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Jehovah’s Witnesses Settle Sexual Abuse Cases
By Adelle Banks   |  May 11, 2007

Sixteen current or former Jehovah’s Witnesses have settled nine lawsuits in which they said they were sexually abused as children by Jehovah’s Witnesses members or leaders.

The settlements between the alleged victims and the Watchtower Bible and Tract Society of New York—details of which have been kept secret—were announced Thursday (May 10) by a watchdog group that has worked for five years on lawsuits that accuse the religious group of not adequately protecting children.

“For once, we have the church stepping up to the plate and having to settle with these victims,” said William H. Bowen, founder of, a support group that focuses on victims who claim to have been molested by Jehovah’s Witnesses. “To me, it’s a vindication for the abuse survivors.”

Bowen, who tracks abuse cases, discovered that one case had been settled and continued researching until he discovered several others had as well, mostly in mid-February. Most of the cases were in California, but one in Texas and one in Oregon also were settled.

Mario Moreno, the Jehovah’s Witnesses’ associate general counsel, confirmed Friday that nine lawsuits involving a total of 16 plaintiffs had been settled.

When asked the total amount of the settlements, he said, “I’m not able to comment on any of the specifics,” citing “a confidentiality agreement.”

Bowen, of Paducah, Ky., called that agreement a “bittersweet” outcome.

“Even though they’re vindicated and they’re going to be compensated … they can’t tell anybody about it,” he said.

Even so, Bowen considered this a significant legal victory for the plaintiffs. “It’s the largest group of people that they have settled with—as far as child abuse is concerned—at one time,” he said.

Moreno would only say that “it certainly is unusual for us to have a number of cases.”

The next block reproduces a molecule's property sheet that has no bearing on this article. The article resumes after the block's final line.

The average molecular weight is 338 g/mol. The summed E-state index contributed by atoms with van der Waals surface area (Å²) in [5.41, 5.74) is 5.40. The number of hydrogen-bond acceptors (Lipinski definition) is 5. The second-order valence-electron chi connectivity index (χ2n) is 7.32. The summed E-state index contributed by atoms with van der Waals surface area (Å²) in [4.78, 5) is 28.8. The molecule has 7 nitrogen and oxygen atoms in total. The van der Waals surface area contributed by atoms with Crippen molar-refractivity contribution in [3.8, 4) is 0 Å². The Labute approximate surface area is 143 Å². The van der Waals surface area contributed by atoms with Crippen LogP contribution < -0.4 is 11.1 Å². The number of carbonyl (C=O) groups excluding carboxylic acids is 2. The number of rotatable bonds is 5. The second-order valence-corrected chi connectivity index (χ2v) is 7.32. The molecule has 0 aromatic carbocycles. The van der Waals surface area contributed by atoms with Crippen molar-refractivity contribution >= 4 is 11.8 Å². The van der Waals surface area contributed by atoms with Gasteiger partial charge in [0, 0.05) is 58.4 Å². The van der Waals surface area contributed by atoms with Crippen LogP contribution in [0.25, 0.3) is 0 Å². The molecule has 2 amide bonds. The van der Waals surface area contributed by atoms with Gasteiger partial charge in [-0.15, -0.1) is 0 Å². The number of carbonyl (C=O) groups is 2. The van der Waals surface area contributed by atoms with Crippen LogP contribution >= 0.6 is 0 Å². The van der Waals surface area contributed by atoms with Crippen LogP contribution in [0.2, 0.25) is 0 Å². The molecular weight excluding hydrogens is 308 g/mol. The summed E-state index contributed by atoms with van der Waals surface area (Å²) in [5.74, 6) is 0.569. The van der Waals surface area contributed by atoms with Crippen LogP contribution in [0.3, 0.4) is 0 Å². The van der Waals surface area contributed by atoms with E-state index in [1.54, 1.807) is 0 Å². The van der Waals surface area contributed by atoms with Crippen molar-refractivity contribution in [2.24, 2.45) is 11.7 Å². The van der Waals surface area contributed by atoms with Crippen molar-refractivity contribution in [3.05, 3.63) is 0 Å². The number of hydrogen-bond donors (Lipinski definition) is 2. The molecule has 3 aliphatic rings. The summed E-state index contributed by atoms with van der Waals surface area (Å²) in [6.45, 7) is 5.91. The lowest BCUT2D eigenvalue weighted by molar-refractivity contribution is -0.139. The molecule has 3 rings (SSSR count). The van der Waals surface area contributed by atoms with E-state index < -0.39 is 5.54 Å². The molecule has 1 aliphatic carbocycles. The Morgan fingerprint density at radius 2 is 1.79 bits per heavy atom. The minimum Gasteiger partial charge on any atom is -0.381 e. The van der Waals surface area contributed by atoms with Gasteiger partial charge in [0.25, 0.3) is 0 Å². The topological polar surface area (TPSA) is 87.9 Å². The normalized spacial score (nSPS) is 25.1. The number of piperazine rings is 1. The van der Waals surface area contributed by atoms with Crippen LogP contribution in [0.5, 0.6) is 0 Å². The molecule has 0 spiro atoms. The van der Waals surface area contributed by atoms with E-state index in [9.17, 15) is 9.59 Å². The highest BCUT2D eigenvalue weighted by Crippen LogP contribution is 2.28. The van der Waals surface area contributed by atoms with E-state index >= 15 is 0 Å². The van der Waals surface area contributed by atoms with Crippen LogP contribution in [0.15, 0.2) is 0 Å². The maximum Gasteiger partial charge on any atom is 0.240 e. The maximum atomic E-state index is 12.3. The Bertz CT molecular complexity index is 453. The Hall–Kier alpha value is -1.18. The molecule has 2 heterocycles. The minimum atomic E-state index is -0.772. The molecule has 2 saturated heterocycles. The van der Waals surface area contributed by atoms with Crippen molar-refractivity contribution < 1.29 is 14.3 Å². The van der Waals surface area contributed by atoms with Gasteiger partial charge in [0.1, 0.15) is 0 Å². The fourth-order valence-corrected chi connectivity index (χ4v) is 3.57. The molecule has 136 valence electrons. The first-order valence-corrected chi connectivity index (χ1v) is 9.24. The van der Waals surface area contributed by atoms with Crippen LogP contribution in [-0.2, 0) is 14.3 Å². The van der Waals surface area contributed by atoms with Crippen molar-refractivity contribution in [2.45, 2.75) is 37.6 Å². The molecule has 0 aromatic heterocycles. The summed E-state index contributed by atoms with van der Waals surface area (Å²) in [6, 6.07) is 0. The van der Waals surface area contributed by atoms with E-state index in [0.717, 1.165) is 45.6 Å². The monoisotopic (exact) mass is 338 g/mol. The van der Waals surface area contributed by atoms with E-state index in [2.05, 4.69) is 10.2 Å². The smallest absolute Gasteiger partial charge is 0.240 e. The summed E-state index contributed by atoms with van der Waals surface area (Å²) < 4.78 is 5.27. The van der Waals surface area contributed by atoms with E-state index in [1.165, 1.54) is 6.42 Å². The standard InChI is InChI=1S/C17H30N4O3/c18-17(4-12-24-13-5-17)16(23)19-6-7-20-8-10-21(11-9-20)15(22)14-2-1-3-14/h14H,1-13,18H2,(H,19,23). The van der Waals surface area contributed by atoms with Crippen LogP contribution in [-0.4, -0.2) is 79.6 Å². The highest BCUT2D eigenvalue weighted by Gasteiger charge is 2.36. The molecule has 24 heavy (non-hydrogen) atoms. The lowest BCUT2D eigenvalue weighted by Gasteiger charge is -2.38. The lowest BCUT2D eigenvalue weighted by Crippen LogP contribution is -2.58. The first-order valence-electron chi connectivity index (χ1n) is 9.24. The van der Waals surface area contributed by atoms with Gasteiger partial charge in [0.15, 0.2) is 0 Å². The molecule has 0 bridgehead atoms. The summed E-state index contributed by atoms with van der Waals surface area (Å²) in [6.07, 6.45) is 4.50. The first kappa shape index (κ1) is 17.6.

In a brief statement, the religious body said: “We are pleased to see this matter resolved.” The statement “regarding January-February 2007 settlement of child abuse cases” cites the New Testament book of Romans about hating “what is wicked” and says child abuse falls in that category.

“As an organization, we will continually strive to educate families and congregations with sound Scriptural teachings that they can use to protect their children from child molesters,” the statement said. “And we will continue to do our utmost to protect children from this horrible crime and sin.”

Bowen said one factor in the settlement could be a ruling last October by a California Superior Court judge that granted a plaintiffs’ request for details about how Watchtower’s legal department investigates allegations of child sexual abuse.

“The church did not want to open this database to the court,” Bowen said.

His organization held news conferences in Nashville, Tenn., and in San Diego on Thursday to announce the settlement, and has begun a campaign to place fliers outside Kingdom Halls—as Jehovah’s Witnesses houses of worship are known—encouraging abuse victims to speak up.

“They have done something wrong, they had to pay for it and now everyone should know,” Bowen said. “The church can be held accountable for what they’ve done to children.” 

©2007 Religion News Service 

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